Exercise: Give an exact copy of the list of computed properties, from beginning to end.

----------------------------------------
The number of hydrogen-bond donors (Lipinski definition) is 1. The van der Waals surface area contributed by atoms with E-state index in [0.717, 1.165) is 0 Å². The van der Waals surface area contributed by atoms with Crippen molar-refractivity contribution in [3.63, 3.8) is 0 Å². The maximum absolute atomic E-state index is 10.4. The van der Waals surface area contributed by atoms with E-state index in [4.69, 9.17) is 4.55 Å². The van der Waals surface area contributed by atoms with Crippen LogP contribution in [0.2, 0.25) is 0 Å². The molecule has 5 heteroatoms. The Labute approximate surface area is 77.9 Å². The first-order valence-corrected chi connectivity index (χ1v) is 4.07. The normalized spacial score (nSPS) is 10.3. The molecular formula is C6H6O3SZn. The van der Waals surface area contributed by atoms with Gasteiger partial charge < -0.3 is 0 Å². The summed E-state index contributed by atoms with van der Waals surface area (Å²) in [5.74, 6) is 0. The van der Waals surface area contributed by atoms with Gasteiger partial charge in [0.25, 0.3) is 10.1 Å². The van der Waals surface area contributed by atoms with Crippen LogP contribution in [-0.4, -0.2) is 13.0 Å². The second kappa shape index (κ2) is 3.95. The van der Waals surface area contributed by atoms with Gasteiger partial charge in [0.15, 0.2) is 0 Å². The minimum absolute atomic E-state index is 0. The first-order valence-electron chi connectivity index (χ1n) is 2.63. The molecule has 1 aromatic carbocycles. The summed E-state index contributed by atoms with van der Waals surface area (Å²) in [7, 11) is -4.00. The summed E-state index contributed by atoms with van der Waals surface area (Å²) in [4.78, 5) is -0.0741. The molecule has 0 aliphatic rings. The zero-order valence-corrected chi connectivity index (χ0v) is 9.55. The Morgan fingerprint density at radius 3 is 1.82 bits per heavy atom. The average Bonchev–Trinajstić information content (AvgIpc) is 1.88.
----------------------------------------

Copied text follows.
The number of hydrogen-bond donors (Lipinski definition) is 1. The van der Waals surface area contributed by atoms with E-state index in [0.717, 1.165) is 0 Å². The van der Waals surface area contributed by atoms with Crippen molar-refractivity contribution in [3.63, 3.8) is 0 Å². The maximum absolute atomic E-state index is 10.4. The van der Waals surface area contributed by atoms with E-state index in [4.69, 9.17) is 4.55 Å². The van der Waals surface area contributed by atoms with Crippen LogP contribution in [0.2, 0.25) is 0 Å². The molecule has 5 heteroatoms. The Labute approximate surface area is 77.9 Å². The first-order valence-corrected chi connectivity index (χ1v) is 4.07. The normalized spacial score (nSPS) is 10.3. The molecular formula is C6H6O3SZn. The van der Waals surface area contributed by atoms with Gasteiger partial charge < -0.3 is 0 Å². The summed E-state index contributed by atoms with van der Waals surface area (Å²) in [5.74, 6) is 0. The van der Waals surface area contributed by atoms with Gasteiger partial charge in [0.25, 0.3) is 10.1 Å². The van der Waals surface area contributed by atoms with Crippen LogP contribution in [-0.4, -0.2) is 13.0 Å². The second kappa shape index (κ2) is 3.95. The van der Waals surface area contributed by atoms with Gasteiger partial charge in [0.15, 0.2) is 0 Å². The minimum absolute atomic E-state index is 0. The first-order valence-electron chi connectivity index (χ1n) is 2.63. The molecule has 1 aromatic carbocycles. The summed E-state index contributed by atoms with van der Waals surface area (Å²) in [7, 11) is -4.00. The summed E-state index contributed by atoms with van der Waals surface area (Å²) in [4.78, 5) is -0.0741. The molecule has 0 aliphatic rings. The zero-order valence-corrected chi connectivity index (χ0v) is 9.55. The Morgan fingerprint density at radius 3 is 1.82 bits per heavy atom. The average Bonchev–Trinajstić information content (AvgIpc) is 1.88.